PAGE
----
Identified in Border Collies

Intervertebral Disc Disease (Type I) (FGF4 retrogene - CFA12)

Identified in Russell-type Terriers

Additional Genetic Conditions

Explore the genetics behind your dog’s appearance and size.
Coat Color

Coat Color

E Locus (MC1R)
Can have a melanistic mask (EmE)
K Locus (CBD103)
More likely to have a mostly solid black or brown coat (KBky)
A Locus (ASIP)
Not expressed (ayat)
D Locus (MLPH)
Dark areas of hair and skin are not lightened (Dd)
B Locus (TYRP1)
Black or gray hair and skin (BB)
Other Coat Traits

Other Coat Traits

Furnishings (RSPO2) LINKAGE
Likely unfurnished (no mustache, beard, and/or eyebrows) (II)
Coat Length (FGF5)
Likely short or mid-length coat (GT)
Shedding (MC5R)
Likely heavy/seasonal shedding (CT)
Coat Texture (KRT71)
Likely straight coat (CC)
Hairlessness (FOXI3) LINKAGE
Very unlikely to be hairless (NN)
Oculocutaneous Albinism Type 2 (SLC45A2) LINKAGE
Likely not albino (NN)
Other Body Features

Other Body Features

Muzzle Length (BMP3)
Likely medium or long muzzle (AC)
Tail Length (T)
Likely normal-length tail (CC)
Hind Dewclaws (LMBR1)
Unlikely to have hind dew claws (CC)
Blue Eye Color (ALX4) LINKAGE
Less likely to have blue eyes (NN)
Body Size

Body Size

Body Size (IGF1)
Smaller (II)
Body Size (IGFR1)
Intermediate (GA)
Body Size (STC2)
Larger (TT)
Body Size (GHR - E191K)
Larger (GG)
Body Size (GHR - P177L)
Larger (CC)
Performance

Performance

Altitude Adaptation (EPAS1)
Normal altitude tolerance (GG)
Appetite (POMC) LINKAGE
Normal food motivation (NN)

Through Pan’s mitochondrial DNA we can trace his mother’s ancestry back to where dogs and people first became friends. This map helps you visualize the routes that his ancestors took to your home. Their story is described below the map.

Haplogroup

A1e

Haplotype

A295

Map

A1e

PSF Pantalaimon’s Haplogroup

This female lineage likely stems from some of the original Central Asian wolves that were domesticated into modern dogs starting about 15,000 years ago. It seemed to be a fairly rare dog line for most of dog history until the past 300 years, when the lineage seemed to “explode” out and spread quickly. What really separates this group from the pack is its presence in Alaskan village dogs and Samoyeds. It is possible that this was an indigenous lineage brought to the Americas from Siberia when people were first starting to make that trip themselves! We see this lineage pop up in overwhelming numbers of Irish Wolfhounds, and it also occurs frequently in popular large breeds like Bernese Mountain Dogs, Saint Bernards and Great Danes. Shetland Sheepdogs are also common members of this maternal line, and we see it a lot in Boxers, too. Though it may be all mixed up with European dogs thanks to recent breeding events, its origins in the Americas makes it a very exciting lineage for sure!

A295

PSF Pantalaimon’s Haplotype

Part of the large A1e haplogroup, we have found this haplotype in village dogs in Afghanistan, Liberia, and Qatar. We see this haplotype most frequently in Scottish Terriers, Jack Russell Terriers, and Brussels Griffons.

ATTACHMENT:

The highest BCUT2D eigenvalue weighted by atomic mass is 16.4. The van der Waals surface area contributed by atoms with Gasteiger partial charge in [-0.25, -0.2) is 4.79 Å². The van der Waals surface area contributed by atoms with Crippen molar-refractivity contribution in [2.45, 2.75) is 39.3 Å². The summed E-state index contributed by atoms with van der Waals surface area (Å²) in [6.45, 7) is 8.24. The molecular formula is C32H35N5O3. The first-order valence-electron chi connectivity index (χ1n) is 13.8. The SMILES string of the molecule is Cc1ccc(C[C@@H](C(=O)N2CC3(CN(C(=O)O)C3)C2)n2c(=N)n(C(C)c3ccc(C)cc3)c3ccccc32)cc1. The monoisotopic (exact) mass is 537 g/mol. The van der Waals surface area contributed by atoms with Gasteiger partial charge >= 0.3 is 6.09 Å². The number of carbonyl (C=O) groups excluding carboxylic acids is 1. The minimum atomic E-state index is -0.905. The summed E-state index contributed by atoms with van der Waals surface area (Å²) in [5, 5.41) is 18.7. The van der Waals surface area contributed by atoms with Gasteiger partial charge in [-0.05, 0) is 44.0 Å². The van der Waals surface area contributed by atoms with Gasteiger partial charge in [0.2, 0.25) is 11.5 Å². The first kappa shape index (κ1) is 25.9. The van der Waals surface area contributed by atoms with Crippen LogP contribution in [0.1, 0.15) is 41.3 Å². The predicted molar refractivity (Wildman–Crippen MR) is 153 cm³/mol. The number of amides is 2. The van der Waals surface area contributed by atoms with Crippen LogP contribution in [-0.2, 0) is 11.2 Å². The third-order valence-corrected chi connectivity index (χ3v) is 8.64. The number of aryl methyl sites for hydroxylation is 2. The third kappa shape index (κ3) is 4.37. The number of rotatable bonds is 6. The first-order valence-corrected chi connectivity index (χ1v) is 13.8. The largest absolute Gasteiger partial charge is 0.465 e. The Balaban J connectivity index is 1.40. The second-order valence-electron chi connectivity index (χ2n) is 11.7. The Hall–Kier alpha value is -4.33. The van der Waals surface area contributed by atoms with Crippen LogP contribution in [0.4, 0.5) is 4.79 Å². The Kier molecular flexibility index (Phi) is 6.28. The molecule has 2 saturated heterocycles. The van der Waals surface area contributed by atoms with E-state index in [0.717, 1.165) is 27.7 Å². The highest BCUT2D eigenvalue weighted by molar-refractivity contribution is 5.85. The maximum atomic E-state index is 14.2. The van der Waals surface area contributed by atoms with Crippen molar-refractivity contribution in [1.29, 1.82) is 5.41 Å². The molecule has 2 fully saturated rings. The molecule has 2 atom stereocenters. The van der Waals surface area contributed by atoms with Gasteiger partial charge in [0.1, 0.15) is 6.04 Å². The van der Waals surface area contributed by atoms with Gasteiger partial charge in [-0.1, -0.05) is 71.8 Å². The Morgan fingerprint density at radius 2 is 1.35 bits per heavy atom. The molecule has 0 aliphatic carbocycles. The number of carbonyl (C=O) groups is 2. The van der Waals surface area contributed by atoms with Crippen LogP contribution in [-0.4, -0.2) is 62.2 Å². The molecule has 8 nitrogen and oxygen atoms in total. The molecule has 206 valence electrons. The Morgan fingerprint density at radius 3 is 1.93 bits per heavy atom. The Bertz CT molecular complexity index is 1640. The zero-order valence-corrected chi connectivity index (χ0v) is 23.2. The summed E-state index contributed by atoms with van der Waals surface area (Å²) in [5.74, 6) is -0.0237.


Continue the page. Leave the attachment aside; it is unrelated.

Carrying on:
Some other Embark dogs with this haplotype:

Irish Wolfhounds are a consistent carrier of A1e.

Through Pan’s Y-chromosome we can trace his father’s ancestry back to where dogs and people first became friends. This map helps you visualize the routes that his ancestors took to your home. Their story is described below the map.

Haplogroup

D

Haplotype

H7

Map

D

PSF Pantalaimon’s Haplogroup

The D paternal lineage is very common in well-known populations of dogs. Breeds belonging to the D lineage likely have direct male ancestors that can be traced all the way back to the origin of domestic dogs themselves! One popular breed that commonly sports a D lineage is the Boxer. Boxers were developed in the late 19th century from Mastiff dogs, so it is no surprise that D is well represented among Mastiffs, Bulldogs, as well as Terriers. Intriguingly, D is also found among Lhasa Apsos, an ancient Tibetan breed, and Afghan Hounds. While the presence of this lineage in Polynesia or the New World can be chalked up to interbreeding with European dogs brought during voyages of discovery or later settlement, D is also well represented among village dog populations in the Middle East and Africa. If the fact that we find dogs bearing a D lineage in the Middle East (not to mention the large amount of diversity among Middle Eastern D lineage males) is any indication of ancient residence in that region, then the presence among Oceanian village dogs is peculiar. Rather, it may be that D is part of a broader Eurasian group of ancient paternal lineages which disappeared from the eastern portion of its original range, persisting in the island of New Guinea as well as West Asia and Africa. With the rise of Mastiff breeds, the D lineage received a new life as it became common among many types of working dogs.

H7

PSF Pantalaimon’s Haplotype

Part of the D haplogroup, this common haplotype has been found in French Bulldogs, Afghan Hounds, Bull Terriers, and village dogs spanning from South America to Africa and into the South Pacific.

Some other Embark dogs with this haplotype:

The D paternal lineage is common in Boxers.